Java Exception Handling

The Java programming language uses exceptions to handle errors and other exceptional events. An exception is an event that occurs during the execution of a program that disrupts the normal flow of instructions. Many of the existing Java API's use exceptions to convey the error message to the caller.

The caller of the method needs to handle the exception correctly and it would enable smooth functioning of the system.

A method or program can use exceptions to indicate that an error occurred. To throw an exception, use the throw statement and provide it with an exception object, usually extends the Throwable class to provide information about the specific error that occurred. A method that throws an uncaught, checked exception must include a throws clause in its declaration.

A program can catch exceptions by using a combination of the try, catch, and finally blocks.

  • The try block identifies a block of code in which an exception can occur.
  • The catch block identifies a block of code, known as an exception handler, that can handle a particular type of exception.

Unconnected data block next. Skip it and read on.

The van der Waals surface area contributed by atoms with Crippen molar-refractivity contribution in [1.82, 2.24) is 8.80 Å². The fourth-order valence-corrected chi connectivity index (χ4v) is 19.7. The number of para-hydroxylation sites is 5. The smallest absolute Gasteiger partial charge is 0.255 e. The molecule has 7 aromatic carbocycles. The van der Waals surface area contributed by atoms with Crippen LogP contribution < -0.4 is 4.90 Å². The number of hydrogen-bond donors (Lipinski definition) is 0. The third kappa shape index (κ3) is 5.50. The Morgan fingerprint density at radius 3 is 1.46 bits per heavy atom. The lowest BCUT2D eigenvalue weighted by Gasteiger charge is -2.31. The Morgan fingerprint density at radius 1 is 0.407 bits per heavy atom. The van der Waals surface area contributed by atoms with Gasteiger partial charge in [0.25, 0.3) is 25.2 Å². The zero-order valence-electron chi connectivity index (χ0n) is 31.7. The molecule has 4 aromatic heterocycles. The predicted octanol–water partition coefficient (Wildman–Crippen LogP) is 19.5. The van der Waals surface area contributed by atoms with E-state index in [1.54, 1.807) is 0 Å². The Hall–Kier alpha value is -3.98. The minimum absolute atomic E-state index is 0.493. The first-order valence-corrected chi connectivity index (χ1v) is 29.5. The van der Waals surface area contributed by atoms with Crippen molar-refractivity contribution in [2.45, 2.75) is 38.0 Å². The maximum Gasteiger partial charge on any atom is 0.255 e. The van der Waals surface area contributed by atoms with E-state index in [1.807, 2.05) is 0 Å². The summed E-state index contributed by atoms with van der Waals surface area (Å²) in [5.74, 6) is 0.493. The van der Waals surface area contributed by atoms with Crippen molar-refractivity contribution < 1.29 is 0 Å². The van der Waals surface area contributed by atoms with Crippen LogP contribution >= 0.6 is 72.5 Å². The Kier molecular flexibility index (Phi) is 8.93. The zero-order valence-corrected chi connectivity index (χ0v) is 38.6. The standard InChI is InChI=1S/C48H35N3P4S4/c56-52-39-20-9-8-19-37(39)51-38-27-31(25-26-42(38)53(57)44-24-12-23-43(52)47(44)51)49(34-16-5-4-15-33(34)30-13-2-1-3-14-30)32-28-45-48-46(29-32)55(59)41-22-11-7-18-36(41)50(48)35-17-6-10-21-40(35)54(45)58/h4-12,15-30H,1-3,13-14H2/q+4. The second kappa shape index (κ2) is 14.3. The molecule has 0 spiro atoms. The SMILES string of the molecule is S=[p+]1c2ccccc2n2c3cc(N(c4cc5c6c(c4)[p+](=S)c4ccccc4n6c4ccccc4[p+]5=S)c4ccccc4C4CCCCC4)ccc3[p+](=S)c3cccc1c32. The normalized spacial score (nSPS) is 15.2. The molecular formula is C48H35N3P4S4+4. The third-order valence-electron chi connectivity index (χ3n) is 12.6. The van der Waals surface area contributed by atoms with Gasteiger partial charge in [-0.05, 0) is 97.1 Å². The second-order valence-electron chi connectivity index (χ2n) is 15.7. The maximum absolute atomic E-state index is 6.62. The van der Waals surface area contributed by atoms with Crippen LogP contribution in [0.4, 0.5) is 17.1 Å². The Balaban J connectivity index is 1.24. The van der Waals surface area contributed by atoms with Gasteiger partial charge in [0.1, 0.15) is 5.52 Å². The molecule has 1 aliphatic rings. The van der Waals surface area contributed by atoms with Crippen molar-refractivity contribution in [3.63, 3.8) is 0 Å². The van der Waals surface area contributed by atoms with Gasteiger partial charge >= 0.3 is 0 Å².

• The finally block identifies a block of code that is guaranteed to execute, and is the right place to close files, recover resources, and otherwise clean up after the code enclosed in the try block.

The try statement should contain at least one catch block or a finally block and may have multiple catch blocks.

The class of the exception object indicates the type of exception thrown. The exception object can contain further information about the error, including an error message. With exception chaining, an exception can point to the exception that caused it, which can in turn point to the exception that caused it, and so on.

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